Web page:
Tonight, Gov. Rick Scott and ex-Gov. Charlie Crist will take a break from sliming each other in TV ads to share a stage at Broward College, where instead they'll slime each other in a statewide televised debate. Voters will continue reviling both men, whose unfavorable ratings have each trended toward an unseemly 50 percent.
Those looking for another option, however, won't find their most likely choice on stage. Libertarian Adrian Wyllie, whose polling has steadily risen all summer, has been barred from the debate and last night a federal judge denied his emergency motion to get in.
See also: Libertarian Adrian Wyllie Could Sink Charlie Crist's Campaign Hopes, Poll Finds
Wyllie had sued to get access to the debate, which is being organized by the Florida Press Association and Leadership Florida, arguing that keeping him off the stage was a violation of his First Amendment rights at a publicly funded local college.
Wyllie also said the organizers had changed the rules to keep him out; originally, they'd told his campaign that only candidates polling at least 12 percent would be eligible, but when he reached that threshold, they changed their bar to 15 percent.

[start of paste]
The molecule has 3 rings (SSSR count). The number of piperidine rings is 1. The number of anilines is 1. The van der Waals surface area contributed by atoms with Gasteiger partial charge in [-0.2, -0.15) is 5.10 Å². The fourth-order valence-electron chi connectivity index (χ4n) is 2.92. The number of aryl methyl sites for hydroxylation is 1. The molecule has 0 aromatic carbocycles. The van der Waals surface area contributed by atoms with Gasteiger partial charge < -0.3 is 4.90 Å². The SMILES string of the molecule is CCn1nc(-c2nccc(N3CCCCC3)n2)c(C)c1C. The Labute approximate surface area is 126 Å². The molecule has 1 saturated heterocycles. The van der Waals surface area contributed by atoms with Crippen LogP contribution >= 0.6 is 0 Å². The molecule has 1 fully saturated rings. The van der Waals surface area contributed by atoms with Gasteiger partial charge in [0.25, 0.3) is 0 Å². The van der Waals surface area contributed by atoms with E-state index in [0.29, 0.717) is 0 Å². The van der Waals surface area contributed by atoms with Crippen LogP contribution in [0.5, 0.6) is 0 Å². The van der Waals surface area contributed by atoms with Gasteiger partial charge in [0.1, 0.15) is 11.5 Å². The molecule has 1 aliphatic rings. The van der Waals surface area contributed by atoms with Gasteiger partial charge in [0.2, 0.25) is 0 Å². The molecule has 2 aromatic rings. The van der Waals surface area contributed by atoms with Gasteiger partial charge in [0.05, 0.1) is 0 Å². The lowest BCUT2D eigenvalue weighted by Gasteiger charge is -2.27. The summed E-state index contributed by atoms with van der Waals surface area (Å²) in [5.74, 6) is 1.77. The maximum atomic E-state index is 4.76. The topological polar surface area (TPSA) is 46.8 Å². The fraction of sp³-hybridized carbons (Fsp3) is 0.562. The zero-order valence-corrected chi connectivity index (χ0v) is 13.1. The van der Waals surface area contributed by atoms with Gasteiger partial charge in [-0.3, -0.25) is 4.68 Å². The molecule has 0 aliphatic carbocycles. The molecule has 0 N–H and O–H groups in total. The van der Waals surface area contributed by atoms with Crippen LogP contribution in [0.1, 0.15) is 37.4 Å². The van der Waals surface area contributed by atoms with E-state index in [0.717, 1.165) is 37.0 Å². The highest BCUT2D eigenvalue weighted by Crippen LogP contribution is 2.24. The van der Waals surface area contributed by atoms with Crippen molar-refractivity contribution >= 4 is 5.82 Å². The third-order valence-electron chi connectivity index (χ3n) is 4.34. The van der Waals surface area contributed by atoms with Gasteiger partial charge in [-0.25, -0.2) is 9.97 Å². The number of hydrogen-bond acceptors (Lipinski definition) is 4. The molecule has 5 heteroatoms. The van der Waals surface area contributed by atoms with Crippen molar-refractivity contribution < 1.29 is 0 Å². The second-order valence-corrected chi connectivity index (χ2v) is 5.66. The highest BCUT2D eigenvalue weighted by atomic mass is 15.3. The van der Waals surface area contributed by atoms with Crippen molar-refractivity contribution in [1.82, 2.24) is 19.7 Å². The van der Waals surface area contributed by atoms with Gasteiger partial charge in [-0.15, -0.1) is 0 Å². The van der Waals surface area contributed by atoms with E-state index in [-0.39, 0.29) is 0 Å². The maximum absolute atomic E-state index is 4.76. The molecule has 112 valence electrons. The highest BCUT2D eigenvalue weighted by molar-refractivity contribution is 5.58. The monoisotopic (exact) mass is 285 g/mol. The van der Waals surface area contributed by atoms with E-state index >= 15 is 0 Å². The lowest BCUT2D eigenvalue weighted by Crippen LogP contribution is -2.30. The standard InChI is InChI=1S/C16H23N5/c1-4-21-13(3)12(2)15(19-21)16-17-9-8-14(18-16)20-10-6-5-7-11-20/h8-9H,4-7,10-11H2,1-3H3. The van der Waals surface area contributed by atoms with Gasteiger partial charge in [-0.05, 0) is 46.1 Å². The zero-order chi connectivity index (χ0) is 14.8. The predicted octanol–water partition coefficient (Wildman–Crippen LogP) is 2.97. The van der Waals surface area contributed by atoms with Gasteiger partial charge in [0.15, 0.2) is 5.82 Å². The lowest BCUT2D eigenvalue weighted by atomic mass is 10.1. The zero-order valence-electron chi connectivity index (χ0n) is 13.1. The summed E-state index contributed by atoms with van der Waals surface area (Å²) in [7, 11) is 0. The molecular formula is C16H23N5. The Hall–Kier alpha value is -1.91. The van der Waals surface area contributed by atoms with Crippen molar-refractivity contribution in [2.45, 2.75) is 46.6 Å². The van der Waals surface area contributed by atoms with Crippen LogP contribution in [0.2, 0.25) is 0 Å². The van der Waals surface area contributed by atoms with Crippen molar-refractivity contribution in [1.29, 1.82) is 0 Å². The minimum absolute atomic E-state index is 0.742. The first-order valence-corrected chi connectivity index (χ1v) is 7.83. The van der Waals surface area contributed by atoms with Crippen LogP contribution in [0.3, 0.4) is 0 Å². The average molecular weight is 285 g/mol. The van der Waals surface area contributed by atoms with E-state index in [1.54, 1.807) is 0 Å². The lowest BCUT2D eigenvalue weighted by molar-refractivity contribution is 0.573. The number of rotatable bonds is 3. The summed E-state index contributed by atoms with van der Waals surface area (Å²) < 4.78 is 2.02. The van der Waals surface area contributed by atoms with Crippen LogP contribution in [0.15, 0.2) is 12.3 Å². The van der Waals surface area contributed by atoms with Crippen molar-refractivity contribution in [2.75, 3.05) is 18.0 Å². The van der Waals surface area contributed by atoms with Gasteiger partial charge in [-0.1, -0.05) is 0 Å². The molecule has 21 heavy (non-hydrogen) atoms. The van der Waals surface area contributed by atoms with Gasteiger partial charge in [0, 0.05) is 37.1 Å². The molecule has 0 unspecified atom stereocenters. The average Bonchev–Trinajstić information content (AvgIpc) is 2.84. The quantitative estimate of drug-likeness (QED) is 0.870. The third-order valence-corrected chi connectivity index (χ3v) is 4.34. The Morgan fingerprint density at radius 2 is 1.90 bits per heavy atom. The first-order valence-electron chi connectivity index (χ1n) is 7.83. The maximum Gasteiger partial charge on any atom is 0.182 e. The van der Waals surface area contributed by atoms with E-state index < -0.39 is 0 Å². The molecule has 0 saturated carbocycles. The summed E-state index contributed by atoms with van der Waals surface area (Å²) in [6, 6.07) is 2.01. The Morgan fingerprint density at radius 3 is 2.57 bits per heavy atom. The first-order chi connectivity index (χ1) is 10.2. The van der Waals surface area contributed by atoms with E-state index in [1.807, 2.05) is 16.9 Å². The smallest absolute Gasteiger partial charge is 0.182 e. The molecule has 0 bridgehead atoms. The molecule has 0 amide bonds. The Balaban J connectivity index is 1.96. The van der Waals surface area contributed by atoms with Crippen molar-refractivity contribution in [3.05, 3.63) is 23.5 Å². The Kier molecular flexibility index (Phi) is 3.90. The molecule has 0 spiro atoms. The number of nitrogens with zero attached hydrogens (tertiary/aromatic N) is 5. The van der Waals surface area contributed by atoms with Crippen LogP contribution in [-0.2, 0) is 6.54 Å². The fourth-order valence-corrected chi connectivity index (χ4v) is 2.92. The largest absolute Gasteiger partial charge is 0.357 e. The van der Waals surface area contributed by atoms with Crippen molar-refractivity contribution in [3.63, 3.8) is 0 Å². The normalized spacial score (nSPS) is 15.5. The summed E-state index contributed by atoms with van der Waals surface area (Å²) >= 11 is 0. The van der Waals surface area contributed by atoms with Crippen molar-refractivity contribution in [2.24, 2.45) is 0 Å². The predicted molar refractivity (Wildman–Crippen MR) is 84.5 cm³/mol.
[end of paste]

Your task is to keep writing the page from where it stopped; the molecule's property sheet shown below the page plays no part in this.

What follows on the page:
But in a six-page opinion, Judge James I. Cohn struck down those complaints. Cohn found that the organizers had in fact included the 15 percent threshold in materials for the debate issued in 2013.
And Cohn also ruled that the debate is technically a "non-public forum," meaning the organizers have every right to decide which candidates are allowed to speak.
"In this case, no evidence shows the defendants are excluding Wyllie based on the content of his political message," Cohn writes.
Wyllie responded last night with an elaborate theory about the Florida Press Association's ties to Democratic campaigns, pointing to a for-profit subsidiary of the FPA that does business with Democratic candidates.
"It is clear to me now that ... the debate criteria (was set) specifically to exclude me," Wyllie writes. "(It was) not based on public interest -- it was based on personal profit motive."
Of course, the truth is that third-party candidates rarely get a fair shake at debates in our two-party system unless they have serious, Ross Perot-esque capital to buy their way in.
Wyllie has pennies to spend compared to the millions Scott and Crist are blasting at each other and the truth is, no matter how hated the two politicos are, he can't really compete without the cash. Democracy! Ain't it wonderful.
Here's Cohn's full judgment:
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